This is the first of three recipes that I'll be posting from 660 Curries. Don't forget to leave a comment by 9 pm on Sunday, May 18th to be entered into the drawing for first of three copies of the book (see this post for details).
I had a ton of fresh spinach that I had gotten at the market earlier in the week, so a spinach recipe was in order. I was all set to search the index of the book for spinach recipes, but it so happened that when I opened the book, I landed on the page for this recipe. Since I had almost all the ingredients on hand, I decided to go for it.
Most of the ingredients for this recipe are either already in your house or easily available, but it does require one very special ingredient that is only available at Indian grocery stores: sambar powder. Sambar powder is a South Indian spice blend that is not only used for making sambar (as the name might imply), but also for flavoring vegetable curries. It's made by roasting spices and lentils and then grinding them to make a powdered spice blend. South Indians are apparently the only people in the world who roast lentils and use them as seasonings, either whole, as in this green bean dish, or ground as in this eggplant curry and tomato and lentil stew. Roasted lentils lend a nutty and almost sweet flavor to dishes, and the result is unlike any other seasoning I've ever had.
I followed this recipe almost exactly as written in order to be able to properly review and critique it. On the whole, I would give it a rating of 6 out of 10. I like the combination of chickpeas and spinach, and I’m a fan of using South Indian spices in dishes, but there was a striking lack of cohesion in this dish both texturally and flavor-wise. I wouldn’t specifically make this again unless I made the following changes:
- Reduce the amount of mustard seeds from 1 tsp to 1/2 tsp - the flavor of popped mustard seeds overwhelmed the dish.
- Omit the ginger and fried onion/shallot – onions, shallots, garlic, and other allium members are never used in South Indian cooking; ginger is rarely used, and, if so, never with sambar powder and popped mustard seeds (my mother’s jaw dropped when I told her that the recipe called for mustard seeds and sambar powder AND onions and ginger). I couldn't distinctly taste the ginger and shallots, but I would omit them nonetheless.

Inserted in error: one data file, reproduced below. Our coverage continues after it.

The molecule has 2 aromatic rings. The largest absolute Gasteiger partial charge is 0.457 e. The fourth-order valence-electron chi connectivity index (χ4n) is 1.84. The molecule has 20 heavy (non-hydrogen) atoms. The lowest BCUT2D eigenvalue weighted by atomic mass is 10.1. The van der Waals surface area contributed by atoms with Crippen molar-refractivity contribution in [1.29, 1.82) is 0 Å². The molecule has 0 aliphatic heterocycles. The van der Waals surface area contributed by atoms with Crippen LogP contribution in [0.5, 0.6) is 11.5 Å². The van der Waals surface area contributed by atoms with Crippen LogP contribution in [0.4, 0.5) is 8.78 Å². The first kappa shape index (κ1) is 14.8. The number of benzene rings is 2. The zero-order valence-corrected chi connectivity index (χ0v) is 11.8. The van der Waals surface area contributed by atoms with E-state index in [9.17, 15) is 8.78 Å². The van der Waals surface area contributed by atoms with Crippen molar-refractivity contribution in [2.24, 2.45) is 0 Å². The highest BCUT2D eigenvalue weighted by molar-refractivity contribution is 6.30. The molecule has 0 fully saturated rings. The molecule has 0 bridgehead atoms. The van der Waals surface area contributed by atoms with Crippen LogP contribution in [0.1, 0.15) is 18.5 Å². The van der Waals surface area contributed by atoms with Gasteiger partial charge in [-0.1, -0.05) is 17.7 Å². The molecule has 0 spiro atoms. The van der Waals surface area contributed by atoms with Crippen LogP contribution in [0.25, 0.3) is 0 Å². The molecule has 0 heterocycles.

- Reduce the amount of water from 2 cups to 1 cup and increase the simmering time to at least 20 minutes (from 8-10) - the final product was really watery and not at all cohesive in terms of texture or flavor. Reducing the amount of water by ½ and increasing the cooking time would allow for more of the water to get absorbed by the chick peas, for the chick peas to give off some of their starch and thereby thicken the sauce, and for all the flavors to blend together.
That being said, I think this would be a great weeknight dinner - it's quick, easy to make, inexpensive, healthy, and, with the aforementioned changes, probably really tasty.
Chana Saag (Spiced Chickpeas and Spinach)
2 tablespoons ghee (clarified butter) or canola oil
1 teaspoon black or yellow mustard seeds
1 tablespoon ginger paste
2 tablespoons fried onion paste (I used 2 tablespoons finely minced shallots)
2 tablespoons tomato paste
2 teaspoons sambar powder
2 teaspoons kosher or sea salt
2 cups cooked chickpeas (I used a 15-ounce can)
2 cups water
1 pound fresh spinach leaves, well rinsed and finely chopped
Heat the ghee in a medium-sized saucepan over medium-high heat. Add the mustard seeds, cover the pot, and cook until the seeds have stopped popping, about 30 seconds. Lower the heat to medium and add the ginger paste. Stir-fry until light brown, about 30 seconds. (Be careful with this step – the ghee will be very hot and the ginger will very likely splatter – I kept any splattering ghee and ginger out of my face by covering the pot and then pulling up the lid a bit to leave it ajar, then sticking a long wooden spoon into the pot to stir the ginger.)
Stir in the fried onion paste, tomato paste, sambar powder, salt, and chickpeas. Stir well to coat the chickpeas, then add the water. Bring the mixture to a boil.
Add the spinach and stir well to incorporate. Reduce the heat to medium-low and simmer, covered, until the mixture has thickened, about 8-10 minutes.
Serve with rice.